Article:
Following ‘Following Fish’

As I write this, I struggle to keep the balance between giving expression (language, style, pace, drama) to a continuum of ideas, and filling with ideas a rhythmic continuity of what my brain comprehends as graceful sophisticated language worthy of written expression. Whichever way you may look at Indian writing in English, the latter seems to have almost decisively encroached upon the former. No wonder then, that Indian fiction writing standards in English language (barring only Arundhat Roy of course) are rather awful, characterized by what I would call a pornographic tendency – writing trying to stand in for something else but in the process, vulgarizing it further. Indeed the tendency cuts across a wide range and breaches the vast territory of non-fiction writing as well but at the same time, narrative journalistic writing has made drastic and delightful progress. This is indeed writing that has disciplined itself over time, started with ambitions loftier than journalism but later realized itself within the orbit of journalistic convictions through issue-based boundary conditions.

The book I just finished reading –  ‘Following Fish’ by Samanth Subramaniam – fits the above category, I reckon. It marks a young author’s attempt to come to terms with the coastal cultures and their various dependencies on the fish that come to represent, at different points of time, aspects such as food, trade, identity, industry, craft, taste, nativity, risk, and journey. It is remarkable how Samanth manages to evoke all of these within 150 odd pages of delightful prose that retains the joy of traveling, the discernment of a food enthusiast, the cautious sharpness of a social scientist, and the persuasive command of a curious journalist. His language is rich in precise metaphors, fluent across cultural distinctiveness, and inclusive of colloquial flavours as well as punctuated by dramatic pauses. His method is meticulous and patient, observant and committed, also expansive and cuts across infinite ways of approaching the fish in order to follow it.He makes regional comparisons come alive, communities’ investments in their past acquire a powerful meaning, and cultural analysis go beyond usual suspects such as nostalgia and loss. In one long journey through India’s coastline, he tells the story of our times, following several historical and emotional trajectories that lead towards mysteries of several disjointed pasts that were eventually forged together. Samanth opens up those few hidden cavities inside these forgings making us sit up and notice what still remains, and why, and where exactly.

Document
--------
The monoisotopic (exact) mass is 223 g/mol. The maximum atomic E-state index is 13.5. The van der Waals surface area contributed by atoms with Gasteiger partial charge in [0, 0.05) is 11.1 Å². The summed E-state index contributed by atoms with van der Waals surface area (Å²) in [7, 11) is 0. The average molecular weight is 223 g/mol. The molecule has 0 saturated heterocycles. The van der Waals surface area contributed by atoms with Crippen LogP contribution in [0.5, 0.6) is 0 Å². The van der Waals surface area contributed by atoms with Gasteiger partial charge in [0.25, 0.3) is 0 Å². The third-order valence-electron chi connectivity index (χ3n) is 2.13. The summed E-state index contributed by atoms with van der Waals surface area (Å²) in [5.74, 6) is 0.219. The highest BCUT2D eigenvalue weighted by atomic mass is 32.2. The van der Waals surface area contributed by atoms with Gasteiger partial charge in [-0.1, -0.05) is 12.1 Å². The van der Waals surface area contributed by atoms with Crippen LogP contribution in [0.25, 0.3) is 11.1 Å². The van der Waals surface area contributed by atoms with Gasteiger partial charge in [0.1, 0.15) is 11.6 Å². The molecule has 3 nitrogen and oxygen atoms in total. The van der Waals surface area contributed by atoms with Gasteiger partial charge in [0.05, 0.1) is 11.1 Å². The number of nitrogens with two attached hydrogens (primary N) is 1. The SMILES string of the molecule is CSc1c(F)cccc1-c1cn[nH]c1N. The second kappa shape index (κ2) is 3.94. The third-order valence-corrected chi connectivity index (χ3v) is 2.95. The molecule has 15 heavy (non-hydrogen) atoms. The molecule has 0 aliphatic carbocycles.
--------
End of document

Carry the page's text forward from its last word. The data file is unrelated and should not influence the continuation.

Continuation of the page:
His inspirational journeys do not make it a travel book even though they do inspire you to travel on your own, not retrace as much as re-search. He may be persuasive and thrilling like every writer must be, but he also inspires analytical critical approach to studying minds and opinions, ideas and passsions, by exposing their fragilities and idiosyncratic origins. As one tastes Hilsa in Calcutta, and Karimeen in Kerala, searches for authentic Mangalorean fish curry, and vital differences between Malawani and Gomantak cuisines, one realizes the meanings of one’s own identity and taste in comparison and contrast to others’, their impatience reminds us of our own, their assertions take us back to our own. Following fish is elemental in not only the sense that Samanth underlines, “an activity composed of water and air and light and space, all arranged in precarious balance around a central idea of a man in a boat, waiting for a bite,” but also in the sense that it exposes fundamentals of cultural transactions, identity conflicts, and true meanings of setting out in search of food, in search of what one really knows, yet what one really doesn’t know about what one knows. It speaks to us in the language of anxieties, legends, and the pleasure of seeking, which comes together in a journey into the sea. Thankfully, it is not a journey like Hemingway’s, arresting one’s identity from between individualism and temporally protected challenges; instead it acquires its meaning within a continuum, through endlessness of a Camusian journey into the sea like that of Sisyphus, absurd yet establishing a profound meaning which cannot be arrested but floats around oneself in the early morning air that wakes the man and invites him to follow the fish.

Strongly recommended to those who appreciate quality writing.

Advertisements

Leave a Reply

Fill in your details below or click an icon to log in:

WordPress.com Logo

You are commenting using your WordPress.com account. Log Out / Change )

Twitter picture

You are commenting using your Twitter account. Log Out / Change )

Facebook photo

You are commenting using your Facebook account. Log Out / Change )

Google+ photo

You are commenting using your Google+ account. Log Out / Change )

Connecting to %s